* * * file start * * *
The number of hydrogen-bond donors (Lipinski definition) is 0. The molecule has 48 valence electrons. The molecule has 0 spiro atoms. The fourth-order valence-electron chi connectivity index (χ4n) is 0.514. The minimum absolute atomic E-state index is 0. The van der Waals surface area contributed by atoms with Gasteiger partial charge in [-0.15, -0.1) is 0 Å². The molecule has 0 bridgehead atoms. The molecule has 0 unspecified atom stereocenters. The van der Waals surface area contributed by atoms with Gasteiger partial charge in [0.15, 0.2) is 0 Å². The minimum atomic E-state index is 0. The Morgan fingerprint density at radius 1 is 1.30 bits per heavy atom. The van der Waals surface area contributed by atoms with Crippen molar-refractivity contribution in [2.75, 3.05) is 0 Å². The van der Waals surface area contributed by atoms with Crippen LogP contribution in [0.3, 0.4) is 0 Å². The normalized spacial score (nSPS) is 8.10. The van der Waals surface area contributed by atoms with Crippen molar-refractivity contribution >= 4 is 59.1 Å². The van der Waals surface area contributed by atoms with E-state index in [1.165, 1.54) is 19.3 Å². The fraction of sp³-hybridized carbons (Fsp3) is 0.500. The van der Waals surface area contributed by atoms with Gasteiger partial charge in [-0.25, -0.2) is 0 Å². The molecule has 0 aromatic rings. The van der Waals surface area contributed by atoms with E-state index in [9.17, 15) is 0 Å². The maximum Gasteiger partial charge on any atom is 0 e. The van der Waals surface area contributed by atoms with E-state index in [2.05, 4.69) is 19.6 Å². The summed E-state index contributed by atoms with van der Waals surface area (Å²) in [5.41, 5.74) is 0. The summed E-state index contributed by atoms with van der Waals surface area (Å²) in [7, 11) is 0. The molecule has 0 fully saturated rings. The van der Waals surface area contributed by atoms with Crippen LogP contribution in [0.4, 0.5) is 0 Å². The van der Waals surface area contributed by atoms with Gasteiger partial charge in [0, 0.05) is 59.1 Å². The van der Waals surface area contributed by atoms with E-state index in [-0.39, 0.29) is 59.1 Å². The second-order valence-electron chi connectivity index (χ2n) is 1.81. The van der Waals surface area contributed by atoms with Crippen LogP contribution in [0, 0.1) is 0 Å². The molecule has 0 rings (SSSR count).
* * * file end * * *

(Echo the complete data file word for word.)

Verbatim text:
The number of hydrogen-bond donors (Lipinski definition) is 0. The molecule has 48 valence electrons. The molecule has 0 spiro atoms. The fourth-order valence-electron chi connectivity index (χ4n) is 0.514. The minimum absolute atomic E-state index is 0. The van der Waals surface area contributed by atoms with Gasteiger partial charge in [-0.15, -0.1) is 0 Å². The molecule has 0 bridgehead atoms. The molecule has 0 unspecified atom stereocenters. The van der Waals surface area contributed by atoms with Gasteiger partial charge in [0.15, 0.2) is 0 Å². The minimum atomic E-state index is 0. The Morgan fingerprint density at radius 1 is 1.30 bits per heavy atom. The van der Waals surface area contributed by atoms with Crippen molar-refractivity contribution in [2.75, 3.05) is 0 Å². The van der Waals surface area contributed by atoms with Crippen LogP contribution in [0.3, 0.4) is 0 Å². The normalized spacial score (nSPS) is 8.10. The van der Waals surface area contributed by atoms with Crippen molar-refractivity contribution >= 4 is 59.1 Å². The van der Waals surface area contributed by atoms with E-state index in [1.165, 1.54) is 19.3 Å². The fraction of sp³-hybridized carbons (Fsp3) is 0.500. The van der Waals surface area contributed by atoms with Gasteiger partial charge in [-0.25, -0.2) is 0 Å². The molecule has 0 aromatic rings. The van der Waals surface area contributed by atoms with E-state index in [9.17, 15) is 0 Å². The maximum Gasteiger partial charge on any atom is 0 e. The van der Waals surface area contributed by atoms with E-state index in [2.05, 4.69) is 19.6 Å². The summed E-state index contributed by atoms with van der Waals surface area (Å²) in [5.41, 5.74) is 0. The summed E-state index contributed by atoms with van der Waals surface area (Å²) in [7, 11) is 0. The molecule has 0 fully saturated rings. The van der Waals surface area contributed by atoms with Crippen LogP contribution in [0.4, 0.5) is 0 Å². The van der Waals surface area contributed by atoms with Gasteiger partial charge in [0, 0.05) is 59.1 Å². The van der Waals surface area contributed by atoms with E-state index in [-0.39, 0.29) is 59.1 Å². The second-order valence-electron chi connectivity index (χ2n) is 1.81. The van der Waals surface area contributed by atoms with Crippen LogP contribution in [0, 0.1) is 0 Å². The molecule has 0 rings (SSSR count).